• Energy and TechnologySummary of the Online Conversation  From April 2009 to September 2010, approximately  In contrast to the drop in sentiment in the second quarter 9.6 million posts about Energy and Technology of 2010, conversation related to the Technology and surfaced online. Almost 2.8 million of those Innovation topic increased in sentiment by more than conversations were posted in the third quarter of 4 percent to 3.42. Similarly, Energy Efficiency became 2010. more positive in the third quarter of 2010, with a score  Over the course of the 18-month period of 3.52, making it the most positive key topic under examined, attention on Energy and Technology the Energy and Technology category. drove the general energy-related conversation online, making up nearly 60 percent of the  Discussion pertaining to the Energy and Innovation discussion. subtopic Deep Water remained negative in the third quarter of 2010 (2.01) but increased by approximately  Compared with the second quarter of 2010, the 7 percent from the previous quarter (1.88). Volume for sentiment of online conversation about Energy and this subtopic decreased from the previous quarter by Technology became more positive in the third almost 33 percent, from about 85,000 to 57,000 posts, quarter, rising from 3.31 to 3.41 – equaling the score respectively. from the fourth quarter of 2009.  Among the three key topics included under the KEY ENERGY AND TECHNOLOGY TOPICS EXAMINED: Energy and Technology category, Alternatives and Renewables generated the highest volume of • Energy Efficiency posts (1.2 million). Although this topic improved • Technology and Innovation in sentiment, it fell from being the most positive key topic in the second quarter of 2010 (3.34) to • Alternatives and Renewables the least positive key topic in the third quarter (3.36).Chevron Pulse Report - 3Q 2010 Edition, April 2009 - September 2010 | Prepared by Edelman © 2010 Chevron Corporation | 33
  • Energy and Technology Taxonomy Category ENERGY and TECHNOLOGY Key Topics TECHNOLOGY and ENERGY ALTERNATIVES and INNOVATION EFFICIENCY RENEWABLES Subtopics Deep Water Liquefied Natural Energy Efficiency Biofuels Nuclear Gas (LNG) Energy Exploration and Fuel Efficiency Ethanol Ocean Technologies Development Energy Alternatives and Fuel Cell Carbon Capture Algae Conservation Renewables and Storage Directional (CCS) Cellulosic Geothermal Drilling Energy Efficiency Ethanol Carbon Capture Policy Corn-Based Intercropping Solar Ethanol Carbon Fuel Efficiency Gas-to-Liquids Sequestration Policy Wind Nonfood Biofuels (GTL) Energy Cleantech Hydrogen Biohydrocarbons Innovation Hydraulic Steamflooding Fracturing Clean Energy Seismic Imaging/ Solar-to-Steam Visualization Enhanced Oil Gasification RecoveryChevron Pulse Report - 3Q 2010 Edition, April 2009 - September 2010 | Prepared by Edelman © 2010 Chevron Corporation | 34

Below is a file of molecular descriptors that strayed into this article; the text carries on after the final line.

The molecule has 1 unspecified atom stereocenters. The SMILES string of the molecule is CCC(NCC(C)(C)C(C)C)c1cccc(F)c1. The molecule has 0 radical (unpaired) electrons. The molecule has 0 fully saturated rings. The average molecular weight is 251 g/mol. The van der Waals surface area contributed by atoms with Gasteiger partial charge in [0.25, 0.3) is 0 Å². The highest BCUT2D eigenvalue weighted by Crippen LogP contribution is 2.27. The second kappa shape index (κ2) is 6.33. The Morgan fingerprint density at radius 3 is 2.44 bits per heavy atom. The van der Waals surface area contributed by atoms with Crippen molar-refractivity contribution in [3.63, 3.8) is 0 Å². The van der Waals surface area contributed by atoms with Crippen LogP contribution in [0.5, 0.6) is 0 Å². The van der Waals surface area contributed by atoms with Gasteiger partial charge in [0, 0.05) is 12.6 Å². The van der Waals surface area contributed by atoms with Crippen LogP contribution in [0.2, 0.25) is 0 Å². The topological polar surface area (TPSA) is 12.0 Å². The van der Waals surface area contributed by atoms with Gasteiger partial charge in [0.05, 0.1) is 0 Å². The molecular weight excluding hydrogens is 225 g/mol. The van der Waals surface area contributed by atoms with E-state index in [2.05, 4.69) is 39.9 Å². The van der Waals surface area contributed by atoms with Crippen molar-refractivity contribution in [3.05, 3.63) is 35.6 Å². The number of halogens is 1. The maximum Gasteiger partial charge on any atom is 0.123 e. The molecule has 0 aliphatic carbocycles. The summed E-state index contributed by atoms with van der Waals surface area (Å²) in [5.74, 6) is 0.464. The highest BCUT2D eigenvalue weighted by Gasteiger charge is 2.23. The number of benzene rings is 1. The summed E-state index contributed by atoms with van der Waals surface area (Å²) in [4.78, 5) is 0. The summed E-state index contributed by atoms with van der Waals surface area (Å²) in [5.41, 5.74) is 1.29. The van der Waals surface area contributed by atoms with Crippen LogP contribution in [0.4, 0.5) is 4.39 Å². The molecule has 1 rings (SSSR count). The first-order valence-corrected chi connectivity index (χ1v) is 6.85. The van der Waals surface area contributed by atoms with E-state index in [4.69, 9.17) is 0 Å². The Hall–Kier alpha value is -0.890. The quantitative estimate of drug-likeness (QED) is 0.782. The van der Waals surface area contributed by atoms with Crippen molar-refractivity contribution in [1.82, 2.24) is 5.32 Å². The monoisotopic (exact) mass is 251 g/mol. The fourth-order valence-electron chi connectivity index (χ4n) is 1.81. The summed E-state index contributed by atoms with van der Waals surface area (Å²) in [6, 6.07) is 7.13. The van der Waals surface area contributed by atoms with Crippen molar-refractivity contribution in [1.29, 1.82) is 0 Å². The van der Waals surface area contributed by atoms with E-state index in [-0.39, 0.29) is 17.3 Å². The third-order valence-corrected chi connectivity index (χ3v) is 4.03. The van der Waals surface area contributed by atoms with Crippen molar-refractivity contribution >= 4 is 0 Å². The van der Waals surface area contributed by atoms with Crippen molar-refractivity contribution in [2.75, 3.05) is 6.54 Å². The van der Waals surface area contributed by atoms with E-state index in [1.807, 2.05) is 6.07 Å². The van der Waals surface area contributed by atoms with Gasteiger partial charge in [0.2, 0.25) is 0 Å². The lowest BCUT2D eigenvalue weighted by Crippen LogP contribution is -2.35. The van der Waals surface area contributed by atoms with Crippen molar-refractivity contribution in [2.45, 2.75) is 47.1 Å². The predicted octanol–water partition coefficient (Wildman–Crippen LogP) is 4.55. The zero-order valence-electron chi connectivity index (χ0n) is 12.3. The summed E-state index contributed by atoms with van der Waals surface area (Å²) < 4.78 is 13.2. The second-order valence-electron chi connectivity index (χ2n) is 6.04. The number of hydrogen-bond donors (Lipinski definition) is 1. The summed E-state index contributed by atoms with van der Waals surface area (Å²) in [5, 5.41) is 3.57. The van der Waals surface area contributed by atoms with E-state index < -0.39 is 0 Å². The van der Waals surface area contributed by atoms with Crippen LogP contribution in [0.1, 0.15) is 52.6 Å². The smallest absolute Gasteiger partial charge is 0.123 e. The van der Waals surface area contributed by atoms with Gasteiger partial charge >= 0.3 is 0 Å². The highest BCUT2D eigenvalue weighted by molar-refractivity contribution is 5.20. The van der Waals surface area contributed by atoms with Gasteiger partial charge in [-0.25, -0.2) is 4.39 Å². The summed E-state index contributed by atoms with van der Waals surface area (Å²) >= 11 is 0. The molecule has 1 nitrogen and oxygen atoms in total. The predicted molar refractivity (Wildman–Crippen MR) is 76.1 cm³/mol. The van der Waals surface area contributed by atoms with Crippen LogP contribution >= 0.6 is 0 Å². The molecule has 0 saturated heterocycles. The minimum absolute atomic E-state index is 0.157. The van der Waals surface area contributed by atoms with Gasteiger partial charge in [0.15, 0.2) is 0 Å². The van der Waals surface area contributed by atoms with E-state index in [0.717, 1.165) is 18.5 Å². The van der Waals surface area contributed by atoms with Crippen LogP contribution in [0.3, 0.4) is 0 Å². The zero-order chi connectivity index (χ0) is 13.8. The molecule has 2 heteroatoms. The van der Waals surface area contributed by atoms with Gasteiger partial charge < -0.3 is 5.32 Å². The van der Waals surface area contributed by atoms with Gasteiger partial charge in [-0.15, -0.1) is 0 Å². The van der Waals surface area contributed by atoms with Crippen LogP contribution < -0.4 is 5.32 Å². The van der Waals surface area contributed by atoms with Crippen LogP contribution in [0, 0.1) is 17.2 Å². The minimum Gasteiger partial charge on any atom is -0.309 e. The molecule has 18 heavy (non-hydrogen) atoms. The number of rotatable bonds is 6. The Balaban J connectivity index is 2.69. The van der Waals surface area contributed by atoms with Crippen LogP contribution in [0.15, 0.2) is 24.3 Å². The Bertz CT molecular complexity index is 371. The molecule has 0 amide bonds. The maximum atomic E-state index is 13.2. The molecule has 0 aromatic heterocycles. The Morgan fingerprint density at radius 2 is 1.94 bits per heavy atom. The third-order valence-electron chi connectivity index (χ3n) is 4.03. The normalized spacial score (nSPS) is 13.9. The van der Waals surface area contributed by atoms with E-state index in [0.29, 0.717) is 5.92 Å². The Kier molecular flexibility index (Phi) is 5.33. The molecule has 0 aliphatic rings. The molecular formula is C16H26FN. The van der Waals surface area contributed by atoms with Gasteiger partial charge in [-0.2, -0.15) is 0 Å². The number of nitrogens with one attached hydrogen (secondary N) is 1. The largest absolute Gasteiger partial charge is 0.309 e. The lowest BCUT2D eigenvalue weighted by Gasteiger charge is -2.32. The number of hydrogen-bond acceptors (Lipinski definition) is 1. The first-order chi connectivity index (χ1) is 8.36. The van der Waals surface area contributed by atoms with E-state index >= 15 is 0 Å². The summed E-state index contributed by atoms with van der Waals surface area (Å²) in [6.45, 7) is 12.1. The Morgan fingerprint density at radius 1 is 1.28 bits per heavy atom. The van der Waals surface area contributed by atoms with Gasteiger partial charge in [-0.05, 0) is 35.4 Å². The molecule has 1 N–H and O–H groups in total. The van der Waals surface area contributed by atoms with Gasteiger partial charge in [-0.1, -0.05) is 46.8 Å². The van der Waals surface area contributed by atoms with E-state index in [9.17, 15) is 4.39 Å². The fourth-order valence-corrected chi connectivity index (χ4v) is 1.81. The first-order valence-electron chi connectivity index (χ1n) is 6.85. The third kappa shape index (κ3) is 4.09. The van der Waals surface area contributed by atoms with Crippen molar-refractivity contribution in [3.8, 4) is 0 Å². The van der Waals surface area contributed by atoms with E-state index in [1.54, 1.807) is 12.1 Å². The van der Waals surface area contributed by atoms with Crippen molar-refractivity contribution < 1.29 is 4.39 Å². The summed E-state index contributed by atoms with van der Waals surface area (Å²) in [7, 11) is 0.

• Energy and TechnologyTopics Explored in the Online Conversation Energy Efficiency Technology and Innovation  Energy Efficiency: Reducing the amount of energy  Deep Water: Exploring and producing oil and gas off needed to perform a process, from heating a home to the coastline in water depths of 1,000 ft or more. powering a factory.  Energy Technologies: Technological processes or  Fuel Efficiency: Efficiency of a particular vehicle innovations associated with producing energy. measured by its total output (i.e., mileage) in  Fuel Cell: An electrochemical cell that combines a comparison to amount of input (i.e., fuel). Also related fuel source (e.g., hydrogen) with an oxidant (e.g., to fuel economy indicated by miles per gallon (mpg) water) to produce an electrical current, commonly or kilometers per liter (km/L). used to power vehicles.  Energy Conservation: Reduction of energy  Directional Drilling: Drilling nonvertical wells that consumption. can extract oil and natural gas from a single point  Energy Efficiency Policy: Local, state and national across a vast territory. policies, through incentives, tax credits and other  Gas-to-Liquids (GTL): Converting gaseous policy mechanisms, that are designed to reduce the compounds into hydrocarbon-based liquids such as amount of energy used. gasoline.  Fuel Efficiency Policy: Regulations and legislation  Intercropping: Energy industry’s adoption of the at the local, state and national levels, such as agricultural practice of growing one crop between emissions performance standards, that are used to the rows of another crop of a separate source; set new thresholds in emission control technology. commonly used to harvest biomass.  Steamflooding: Enhanced oil recovery process of injecting steam into heavy oil reservoirs to heat the crude oil underground, reducing its viscosity and allowing its extraction through wells.Chevron Pulse Report - 3Q 2010 Edition, April 2009 - September 2010 | Prepared by Edelman © 2010 Chevron Corporation | 35